Cuba is letting workers hold multiple government jobs for the first time under an overhaul of the island's labor system.
A note published in state media Monday and Tuesday says the permission was granted under a decree passed by the island's governing councils of state and ministers headed by President Raul Castro. The decree itself has not been published.
The measure seems aimed at filling necessary positions in a shrinking work force, and giving Cubans the chance to increase their income in a country where the average monthly salary is about $20.
It also seems designed to prevent Cubans from engaging in non-sanctioned activities to earn money _ a common practice here.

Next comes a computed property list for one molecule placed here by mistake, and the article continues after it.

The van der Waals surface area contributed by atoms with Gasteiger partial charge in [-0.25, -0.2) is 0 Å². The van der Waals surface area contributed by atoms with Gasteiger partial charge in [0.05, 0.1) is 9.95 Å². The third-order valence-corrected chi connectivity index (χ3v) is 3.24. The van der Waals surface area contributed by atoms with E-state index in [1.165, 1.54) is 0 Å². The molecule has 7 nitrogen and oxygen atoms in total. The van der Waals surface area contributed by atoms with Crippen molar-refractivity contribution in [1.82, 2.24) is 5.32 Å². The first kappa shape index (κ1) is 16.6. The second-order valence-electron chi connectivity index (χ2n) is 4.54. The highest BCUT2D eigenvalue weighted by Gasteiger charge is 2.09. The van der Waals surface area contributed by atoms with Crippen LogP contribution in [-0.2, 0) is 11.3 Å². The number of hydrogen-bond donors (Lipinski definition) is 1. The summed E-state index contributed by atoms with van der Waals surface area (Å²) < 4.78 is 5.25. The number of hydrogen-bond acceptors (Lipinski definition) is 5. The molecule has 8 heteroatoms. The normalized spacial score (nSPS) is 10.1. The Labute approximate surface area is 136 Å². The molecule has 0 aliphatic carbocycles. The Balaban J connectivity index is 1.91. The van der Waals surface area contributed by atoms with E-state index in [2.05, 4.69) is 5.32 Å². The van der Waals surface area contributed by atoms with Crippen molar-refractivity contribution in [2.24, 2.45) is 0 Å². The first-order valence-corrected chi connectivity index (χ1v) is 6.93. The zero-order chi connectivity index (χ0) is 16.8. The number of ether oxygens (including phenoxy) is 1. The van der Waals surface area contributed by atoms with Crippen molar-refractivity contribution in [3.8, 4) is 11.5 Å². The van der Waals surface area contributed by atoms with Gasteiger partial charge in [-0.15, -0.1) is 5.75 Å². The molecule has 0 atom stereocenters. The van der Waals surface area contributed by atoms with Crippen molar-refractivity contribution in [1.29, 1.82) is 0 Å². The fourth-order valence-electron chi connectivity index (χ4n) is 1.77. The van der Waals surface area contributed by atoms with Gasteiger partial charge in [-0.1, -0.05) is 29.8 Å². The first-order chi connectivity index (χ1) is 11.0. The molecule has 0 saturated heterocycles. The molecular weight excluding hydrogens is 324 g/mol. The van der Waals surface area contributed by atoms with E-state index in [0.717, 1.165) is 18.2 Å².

Although most Cubans do not pay for housing and receive free health care and education and highly subsidized utilities, transportation and basic food basket, they complain the government salaries do not provide enough for many essential items.
Many Cubans already engage in various illegal jobs to make ends meet, such as the sale of goods stolen from government workplaces and warehouses, or providing unlicensed services.
The official note says that the decision to let Cubans hold multiple jobs is tied in part "to the effects of an aging population" and designed to "stimulate work throughout society, as well as the possibility that workers can increase their income."
It adds that the decree will allow Cubans to obtain labor rights and retirement benefits only with jobs that are "legally established."